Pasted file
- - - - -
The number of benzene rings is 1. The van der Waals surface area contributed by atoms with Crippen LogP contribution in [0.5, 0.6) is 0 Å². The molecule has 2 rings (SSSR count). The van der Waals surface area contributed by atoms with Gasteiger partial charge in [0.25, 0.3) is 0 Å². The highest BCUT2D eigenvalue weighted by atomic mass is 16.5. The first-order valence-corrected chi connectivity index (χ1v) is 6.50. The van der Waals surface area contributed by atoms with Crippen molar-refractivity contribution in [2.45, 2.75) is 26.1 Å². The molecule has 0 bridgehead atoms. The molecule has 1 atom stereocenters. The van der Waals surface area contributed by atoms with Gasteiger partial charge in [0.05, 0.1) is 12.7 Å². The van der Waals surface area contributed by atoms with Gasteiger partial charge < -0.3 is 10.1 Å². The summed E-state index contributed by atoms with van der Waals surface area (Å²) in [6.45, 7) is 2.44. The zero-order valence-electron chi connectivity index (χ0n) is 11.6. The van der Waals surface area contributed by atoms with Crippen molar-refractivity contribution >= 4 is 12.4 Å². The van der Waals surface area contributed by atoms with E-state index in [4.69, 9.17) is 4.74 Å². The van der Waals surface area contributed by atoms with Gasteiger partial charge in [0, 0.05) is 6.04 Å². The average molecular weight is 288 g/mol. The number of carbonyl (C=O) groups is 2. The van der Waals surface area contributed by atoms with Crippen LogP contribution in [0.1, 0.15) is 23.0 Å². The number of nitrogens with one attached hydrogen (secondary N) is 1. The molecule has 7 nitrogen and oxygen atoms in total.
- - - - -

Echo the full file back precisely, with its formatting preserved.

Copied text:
The number of benzene rings is 1. The van der Waals surface area contributed by atoms with Crippen LogP contribution in [0.5, 0.6) is 0 Å². The molecule has 2 rings (SSSR count). The van der Waals surface area contributed by atoms with Gasteiger partial charge in [0.25, 0.3) is 0 Å². The highest BCUT2D eigenvalue weighted by atomic mass is 16.5. The first-order valence-corrected chi connectivity index (χ1v) is 6.50. The van der Waals surface area contributed by atoms with Crippen molar-refractivity contribution in [2.45, 2.75) is 26.1 Å². The molecule has 0 bridgehead atoms. The molecule has 1 atom stereocenters. The van der Waals surface area contributed by atoms with Gasteiger partial charge in [0.05, 0.1) is 12.7 Å². The van der Waals surface area contributed by atoms with Gasteiger partial charge < -0.3 is 10.1 Å². The summed E-state index contributed by atoms with van der Waals surface area (Å²) in [6.45, 7) is 2.44. The zero-order valence-electron chi connectivity index (χ0n) is 11.6. The van der Waals surface area contributed by atoms with Crippen molar-refractivity contribution >= 4 is 12.4 Å². The van der Waals surface area contributed by atoms with E-state index in [4.69, 9.17) is 4.74 Å². The van der Waals surface area contributed by atoms with Gasteiger partial charge in [0, 0.05) is 6.04 Å². The average molecular weight is 288 g/mol. The number of carbonyl (C=O) groups is 2. The van der Waals surface area contributed by atoms with Crippen LogP contribution in [0.1, 0.15) is 23.0 Å². The number of nitrogens with one attached hydrogen (secondary N) is 1. The molecule has 7 nitrogen and oxygen atoms in total.